[Family drama] In search of a happy ending
by Guest Beanie
Search Query: WWW / What’s Wrong With My Mother-in-law
Like a page out of the K-drama Writers’ Handbook, my family story is riddled with tropes like attempted kidnapping, Moped of Doom, machete-wielding dad, and scary grandparents. But all things considered, I was a happy child.
I was born in Saigon, Vietnam. My parents, loyal to the South Vietnamese government and upbringing, would never refer to the city by any other name. For the majority of my childhood, my dad worked as a bouncer at various brothels in different red light districts. We weren’t rich by any means, and the only beacon of hope was the fact that my paternal grandparents were helping us migrate to the US — the land of educational and economic opportunities, things I was told were critical components of a happy life.
The prostitutes and loan sharks who were my dad’s “work friends” were very kind to me and my sister. The heroin addicts mostly kept to themselves, tucked away in street corners, except the one time when one of them attempted to snatch my sister and me when we were on our way home from the store. My dad chased after and gave the guy a good beating and himself a broken hand. We were familiar with my dad’s insane temper, so that didn’t surprise us.
You see, his hot-headedness had gotten us in trouble years before. He had a disagreement with someone who thought it was only right to drive a moped straight at me and my sister to get back at my dad. Needless to say, my dad pushed us out of the way in time. In retaliation, he grabbed his machete to chase down the Moped Man. Thankfully, other people stopped him before things could get messier. No one was arrested, and I honestly have no idea how that happened. I should be happy that it wasn’t the Truck of Doom!
Live Up to Your Name
And then, there was the Stolen Passports Fiasco. That year, my parents were certain that we would be called to the U.S. Embassy for our final immigration interview, so they had passports made; ready to go. Late one night when we came back home, our house was ransacked and the passports were missing along with other valuables. It would be costly and time-consuming to get new passports. So my dad quickly got the word out to his “work friends”, i.e gangsters and loan sharks, hoping to find the stolen items. The Passport Thief quickly realized their mistake. With a hastily put together and poorly written apology letter, the thief returned our passports, much to my parents’ relief. In my memory, that letter looked just like a stereotypical ransom note written in a clunky handwriting mixed with letters from magazine cutouts. The whole thing was held together by tape and hopes for forgiveness.
It was on Thanksgiving quite a few years later that we landed at Dulles Airport, ready to start our new lives. Leading up to our arrival, my grandparents had bragged on and on about the huge house they’d just bought, the spacious basement they had set up for us to stay, and their wildly successful restaurant that my parents could take part in. Everything was going to be perfect.
Here is where the treacherous melodrama comes in. Got your tissues out? Or maybe a pillow to muffle your frustrated screams?
Because This Life Is Our First
The house that my grandparents lovingly boasted about belonged to one of my aunts, who out of filial obligations, let my grandparents live with her and her son. Instead of the spacious, furnished basement we were promised, my family and I spent the first month cramped into the empty study. The basement wasn’t done in time we were told, so until then, the study was the only option. The busy family restaurant my grandparents talked so much about actually belonged to my other aunt, who graciously let my parents work there for below minimum wage.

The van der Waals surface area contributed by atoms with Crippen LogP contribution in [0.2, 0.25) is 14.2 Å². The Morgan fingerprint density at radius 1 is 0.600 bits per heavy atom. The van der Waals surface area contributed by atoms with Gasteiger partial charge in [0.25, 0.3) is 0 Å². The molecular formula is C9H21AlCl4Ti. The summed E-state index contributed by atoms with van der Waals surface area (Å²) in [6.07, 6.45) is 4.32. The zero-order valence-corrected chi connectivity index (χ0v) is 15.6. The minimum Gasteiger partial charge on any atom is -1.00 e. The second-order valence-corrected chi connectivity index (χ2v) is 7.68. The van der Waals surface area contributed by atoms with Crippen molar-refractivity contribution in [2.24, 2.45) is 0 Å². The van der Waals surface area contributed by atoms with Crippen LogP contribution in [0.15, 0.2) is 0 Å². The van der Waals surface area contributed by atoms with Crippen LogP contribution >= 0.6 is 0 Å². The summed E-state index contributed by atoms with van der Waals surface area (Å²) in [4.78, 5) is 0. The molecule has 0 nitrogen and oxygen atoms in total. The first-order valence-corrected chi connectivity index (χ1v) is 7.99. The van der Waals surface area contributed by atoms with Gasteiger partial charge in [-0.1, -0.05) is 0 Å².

My sister and I were “encouraged” to help out for no pay, everyday. One morning, we went to the restaurant much later than usual because my aunt had taken us to the school nearby to fill out enrollment paperwork. My grandparents were livid because we weren’t there to help them open. Out of anger, they loudly declared that my sister and I were too stupid to even learn English and probably wouldn’t be able to catch up so why bother enrolling in school? Ouch.
These half-truths, coupled with the stresses of adjusting to a new culture and a new language, caused countless arguments between my parents and my grandparents. Old family wounds got dredged up and tossed around like rag dolls. On a memorable occasion, my grandmother, in a screaming fit, threw a bag of tangerines at my dad, one of which fell out and hit my sister squarely in the face.
Pretty Noona Who Buys Me Food
Not two months later, my family and I were banished to the aforementioned spacious but unfinished basement, never to set foot upstairs again. My grandparents told everyone they had disowned us. We moved to another basement apartment soon after, and many more apartments after that. It has been over a decade and we have not been in contact with my grandparents and have barely had any interaction with my aunts.
Despite all the years and distance between us, I’m still trying to understand why things went wrong with our extended family. I know that there are misunderstandings going back to when my dad was a youthful rebel, and traumatic events most of which I’m not privy to that culminated in the falling out. It’s messy and complicated, and unlike a (good) drama, there isn’t a satisfying resolution.
Pretty Noona Who Buys Me Food
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Tags: Theme of the Month